How to bounce back after being let go from a job
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How to bounce back after being let go from a job

20 Mar 2019580 Views

Have you been let go from your job? It feels terrible, but how you bounce back is important. Hays’ Chris Dottie is here to help.

Being dismissed from your job is nothing short of horrible. If you think about it, your job comprises the majority of your time. It gives you routine and purpose and, for many of us, it is a massive part of who we are. So, to have this taken away from you is never going to be easy.

Understandably, you may be feeling lost, demoralised and a bit confused – both about how this has happened and what on Earth you should do next. I feel for you, so I’m going to try and help you take all you can from this situation before well and truly putting it behind you and moving on with your career.

1. Let yourself feel rubbish for a bit

Before I get into the practicalities of finding a new job, I would advise that you actually process being let go from your previous one – the shock, the anger or just the plain sadness. All of it.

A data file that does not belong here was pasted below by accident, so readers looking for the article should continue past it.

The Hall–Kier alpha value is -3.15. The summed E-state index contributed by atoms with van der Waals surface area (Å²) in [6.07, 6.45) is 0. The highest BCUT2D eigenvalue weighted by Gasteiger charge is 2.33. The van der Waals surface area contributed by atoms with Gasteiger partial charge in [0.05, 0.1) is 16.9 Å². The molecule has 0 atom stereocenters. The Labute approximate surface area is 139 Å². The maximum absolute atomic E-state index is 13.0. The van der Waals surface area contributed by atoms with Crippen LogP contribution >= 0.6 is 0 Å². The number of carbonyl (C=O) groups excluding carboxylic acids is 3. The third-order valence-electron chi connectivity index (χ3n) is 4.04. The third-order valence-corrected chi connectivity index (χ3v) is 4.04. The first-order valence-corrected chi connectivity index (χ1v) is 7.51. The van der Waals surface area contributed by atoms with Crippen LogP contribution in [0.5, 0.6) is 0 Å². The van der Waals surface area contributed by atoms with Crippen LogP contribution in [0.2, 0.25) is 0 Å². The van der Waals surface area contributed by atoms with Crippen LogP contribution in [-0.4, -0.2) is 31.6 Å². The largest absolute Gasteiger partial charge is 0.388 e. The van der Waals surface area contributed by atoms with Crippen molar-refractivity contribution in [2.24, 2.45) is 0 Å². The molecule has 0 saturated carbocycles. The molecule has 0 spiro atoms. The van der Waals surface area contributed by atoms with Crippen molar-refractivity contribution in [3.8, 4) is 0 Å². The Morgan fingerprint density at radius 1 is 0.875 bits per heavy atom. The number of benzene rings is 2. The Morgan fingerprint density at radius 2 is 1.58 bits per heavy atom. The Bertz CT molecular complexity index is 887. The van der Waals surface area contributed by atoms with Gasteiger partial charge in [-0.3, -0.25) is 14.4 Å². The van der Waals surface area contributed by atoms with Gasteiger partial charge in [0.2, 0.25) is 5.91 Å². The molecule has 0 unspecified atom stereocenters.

Confide in the people you trust and don’t be ashamed to talk honestly about what’s happened. Your friends, family and so on have your back and can offer up support where needed. And, once you open up to people, you might be surprised at how many of them admit to having been through the same experience.

Talking about what’s happened will help you to accept it, and once you reach this point you’re ready to move on to the next steps.

2. Try to recollect what actually happened

The moment you were let go may seem like a blurry nightmare and you were probably in too much shock to process any feedback or information that your boss gave at the time. But, once you’re away from the situation and feeling a bit calmer, try and recollect what actually happened.

What exactly did your former boss say? What were the issues that led to your dismissal? For instance, maybe you missed your last three sales targets. Write down everything you remember from beginning to end. I often find putting pen to paper really helps me process overwhelming situations and offload some of the stress.

If you are unclear on any points that your former boss made or are struggling to recall what happened, perhaps try to arrange a phone call with them and/or the HR department. Explain that you want to learn what you can from this situation. They should hopefully oblige and, if so, this gives you a chance to leave on good terms with the company.

3. Ask yourself the difficult questions – but don’t beat yourself up as you answer them 

Once you have all of the feedback in front of you, it’s time to take a step back and ask yourself some uncomfortable questions, including the below: